WASHINGTON, D.C. - (Mealey's) A state employee is blocked by sovereign immunity from recovering damages from his state employer for claims of discrimination brought under the self-care provision of the Family and Medical Leave Act (FMLA), a split U.S. Supreme Court ruled March 20, affirming a decision by the Fourth Circuit U.S. Court of Appeals (Daniel Coleman v. Court of Appeals of Maryland, et al., No. 10-1016, U.S. Sup.).
(Opinion. Document #73-120413-007Z.)
"There is nothing in particular about self-care leave, as opposed to leave for any personal reason, that connects it to gender discrimination. And when the issue, as here, is whether subparagraph (D) can abrogate a State's immunity from damages, there is no sufficient nexus, or indeed any demonstrated nexus, between self-care leave and gender discrimination by state employers. Documented discrimination against women in the general workplace is a persistent, unfortunate reality, and, we must assume, a still prevalent wrong. An explicit purpose of the Congress in adopting the FMLA was to improve workplace conditions for women. See 29 U.S.C. §§2601(b)(4), (5). But States may not be subject to suits for damages based on violations of a comprehensive statute unless Congress has identified a specific pattern of constitutional violations by state employers," Justice Anthony M. Kennedy wrote for the majority.
Chief Justice John G. Roberts Jr. and Justices Clarence Thomas and Samuel Anthony Alito Jr. joined in the opinion. Justices Thomas and Antonin Scalia filed opinions concurring in the judgment.
Justice Ruth Bader Ginsburg filed a dissenting opinion in which she held that the self-care provision "validly enforces the right to be free from gender discrimination in the workplace."
Justice Stephen G. Breyer fully joined in the dissent. Justices Sonia Sotomayor and Elena Kagan joined in the dissent as to all but footnote 1, of which Justice Ginsburg stated, "I remain of the view that Congress can abrogate state sovereign immunity pursuant to its Article I Commerce Clause power. . . . I also share the view that Congress can abrogate state immunity pursuant to §5 of the Fourteenth Amendment where Congress could reasonably conclude that legislation 'constitutes an appropriate way to enforce [a] basic equal protection requirement.' Board of Trustees of Univ. of Ala. V. Garrett, 531 U.S. 356, 377 (2001) [enhanced version available to lexis.com subscribers]."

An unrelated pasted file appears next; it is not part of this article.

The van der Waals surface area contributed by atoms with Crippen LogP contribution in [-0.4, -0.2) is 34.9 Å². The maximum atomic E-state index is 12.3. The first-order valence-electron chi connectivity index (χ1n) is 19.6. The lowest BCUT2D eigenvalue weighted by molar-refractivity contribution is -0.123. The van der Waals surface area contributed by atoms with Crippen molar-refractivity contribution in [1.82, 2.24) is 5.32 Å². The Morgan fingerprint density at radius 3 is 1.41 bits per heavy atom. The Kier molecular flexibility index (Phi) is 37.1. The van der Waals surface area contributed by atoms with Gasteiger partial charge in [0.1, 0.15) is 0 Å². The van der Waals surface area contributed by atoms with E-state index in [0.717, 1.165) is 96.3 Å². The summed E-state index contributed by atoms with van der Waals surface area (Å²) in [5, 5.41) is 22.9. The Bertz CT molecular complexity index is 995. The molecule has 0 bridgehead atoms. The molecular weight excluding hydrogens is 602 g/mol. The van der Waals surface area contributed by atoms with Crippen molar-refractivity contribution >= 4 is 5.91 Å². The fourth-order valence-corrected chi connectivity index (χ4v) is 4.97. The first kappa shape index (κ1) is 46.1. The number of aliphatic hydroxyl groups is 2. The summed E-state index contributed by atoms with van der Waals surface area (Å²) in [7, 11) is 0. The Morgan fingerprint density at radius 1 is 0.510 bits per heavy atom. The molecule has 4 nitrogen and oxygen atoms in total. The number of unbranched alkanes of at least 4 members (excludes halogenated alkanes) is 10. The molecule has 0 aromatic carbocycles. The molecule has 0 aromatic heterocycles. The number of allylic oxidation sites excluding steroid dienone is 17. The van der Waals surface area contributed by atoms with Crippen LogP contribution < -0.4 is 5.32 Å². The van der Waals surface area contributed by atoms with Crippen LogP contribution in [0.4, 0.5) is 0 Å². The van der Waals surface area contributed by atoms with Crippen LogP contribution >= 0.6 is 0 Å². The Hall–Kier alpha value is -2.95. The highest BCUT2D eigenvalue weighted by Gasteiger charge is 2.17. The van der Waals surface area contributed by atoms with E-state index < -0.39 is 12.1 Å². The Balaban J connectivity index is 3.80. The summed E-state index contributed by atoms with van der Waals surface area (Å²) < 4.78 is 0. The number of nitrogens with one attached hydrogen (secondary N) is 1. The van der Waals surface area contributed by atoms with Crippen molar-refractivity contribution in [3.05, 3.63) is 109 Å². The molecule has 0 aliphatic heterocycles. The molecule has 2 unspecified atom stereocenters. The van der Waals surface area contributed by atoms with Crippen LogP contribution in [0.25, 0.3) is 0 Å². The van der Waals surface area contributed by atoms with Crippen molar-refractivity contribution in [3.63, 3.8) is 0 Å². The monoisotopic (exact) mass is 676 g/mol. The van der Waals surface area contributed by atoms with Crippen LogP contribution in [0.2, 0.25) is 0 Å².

Daniel Coleman, a black male, was hired by the Maryland Court of Appeals in March 2001 and has served as executive director of procurement and contract administration since early 2003. He was supervised by Frank Broccolina, a white male, and Faye Gaskins, whose race was not specified. Larry Jones, a member of Coleman's staff, was a relative of Gaskins'.
In October 2005, Coleman investigated a matter involving Jones and Joyce Shue, a white female. Coleman's investigation resulted in Jones being suspended for five days. However, Broccolina and Gaskins intervened, and Jones' suspension was reduced to one day. Jones, in retaliation for Coleman's investigation, falsely alleged that Coleman had steered contracts to vendors in which Coleman had an interest. Broccolina, in turn, shared the allegations with others despite knowing they were false.